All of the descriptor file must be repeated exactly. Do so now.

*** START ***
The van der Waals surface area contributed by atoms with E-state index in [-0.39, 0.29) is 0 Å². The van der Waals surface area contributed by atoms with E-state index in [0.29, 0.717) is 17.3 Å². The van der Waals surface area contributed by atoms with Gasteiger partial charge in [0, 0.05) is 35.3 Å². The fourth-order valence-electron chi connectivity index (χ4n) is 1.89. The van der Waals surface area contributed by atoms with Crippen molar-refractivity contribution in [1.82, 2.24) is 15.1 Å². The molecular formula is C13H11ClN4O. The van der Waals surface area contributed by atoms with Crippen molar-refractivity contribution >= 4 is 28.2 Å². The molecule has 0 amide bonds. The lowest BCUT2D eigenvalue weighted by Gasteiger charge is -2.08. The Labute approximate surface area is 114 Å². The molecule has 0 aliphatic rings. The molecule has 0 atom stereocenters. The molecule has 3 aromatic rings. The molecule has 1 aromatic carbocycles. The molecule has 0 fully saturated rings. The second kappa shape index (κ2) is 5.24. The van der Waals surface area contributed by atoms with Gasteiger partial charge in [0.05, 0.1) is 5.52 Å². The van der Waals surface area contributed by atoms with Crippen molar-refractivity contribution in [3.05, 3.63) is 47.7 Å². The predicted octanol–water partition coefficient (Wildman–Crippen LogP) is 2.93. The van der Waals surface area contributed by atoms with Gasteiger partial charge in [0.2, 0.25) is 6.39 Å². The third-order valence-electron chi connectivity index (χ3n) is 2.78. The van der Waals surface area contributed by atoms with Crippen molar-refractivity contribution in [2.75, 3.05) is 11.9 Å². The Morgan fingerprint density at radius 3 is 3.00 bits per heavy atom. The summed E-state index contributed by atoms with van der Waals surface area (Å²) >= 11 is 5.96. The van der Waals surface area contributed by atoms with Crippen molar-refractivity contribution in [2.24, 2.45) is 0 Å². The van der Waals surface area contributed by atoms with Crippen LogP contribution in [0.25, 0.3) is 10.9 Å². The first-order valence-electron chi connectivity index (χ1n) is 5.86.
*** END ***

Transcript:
The van der Waals surface area contributed by atoms with E-state index in [-0.39, 0.29) is 0 Å². The van der Waals surface area contributed by atoms with E-state index in [0.29, 0.717) is 17.3 Å². The van der Waals surface area contributed by atoms with Gasteiger partial charge in [0, 0.05) is 35.3 Å². The fourth-order valence-electron chi connectivity index (χ4n) is 1.89. The van der Waals surface area contributed by atoms with Crippen molar-refractivity contribution in [1.82, 2.24) is 15.1 Å². The molecular formula is C13H11ClN4O. The van der Waals surface area contributed by atoms with Crippen molar-refractivity contribution >= 4 is 28.2 Å². The molecule has 0 amide bonds. The lowest BCUT2D eigenvalue weighted by Gasteiger charge is -2.08. The Labute approximate surface area is 114 Å². The molecule has 0 aliphatic rings. The molecule has 0 atom stereocenters. The molecule has 3 aromatic rings. The molecule has 1 aromatic carbocycles. The molecule has 0 fully saturated rings. The second kappa shape index (κ2) is 5.24. The van der Waals surface area contributed by atoms with Gasteiger partial charge in [0.05, 0.1) is 5.52 Å². The van der Waals surface area contributed by atoms with Crippen molar-refractivity contribution in [3.05, 3.63) is 47.7 Å². The predicted octanol–water partition coefficient (Wildman–Crippen LogP) is 2.93. The van der Waals surface area contributed by atoms with Gasteiger partial charge in [0.2, 0.25) is 6.39 Å². The third-order valence-electron chi connectivity index (χ3n) is 2.78. The van der Waals surface area contributed by atoms with Crippen molar-refractivity contribution in [2.75, 3.05) is 11.9 Å². The Morgan fingerprint density at radius 3 is 3.00 bits per heavy atom. The summed E-state index contributed by atoms with van der Waals surface area (Å²) >= 11 is 5.96. The van der Waals surface area contributed by atoms with Crippen molar-refractivity contribution in [2.24, 2.45) is 0 Å². The van der Waals surface area contributed by atoms with Crippen LogP contribution in [0.25, 0.3) is 10.9 Å². The first-order valence-electron chi connectivity index (χ1n) is 5.86.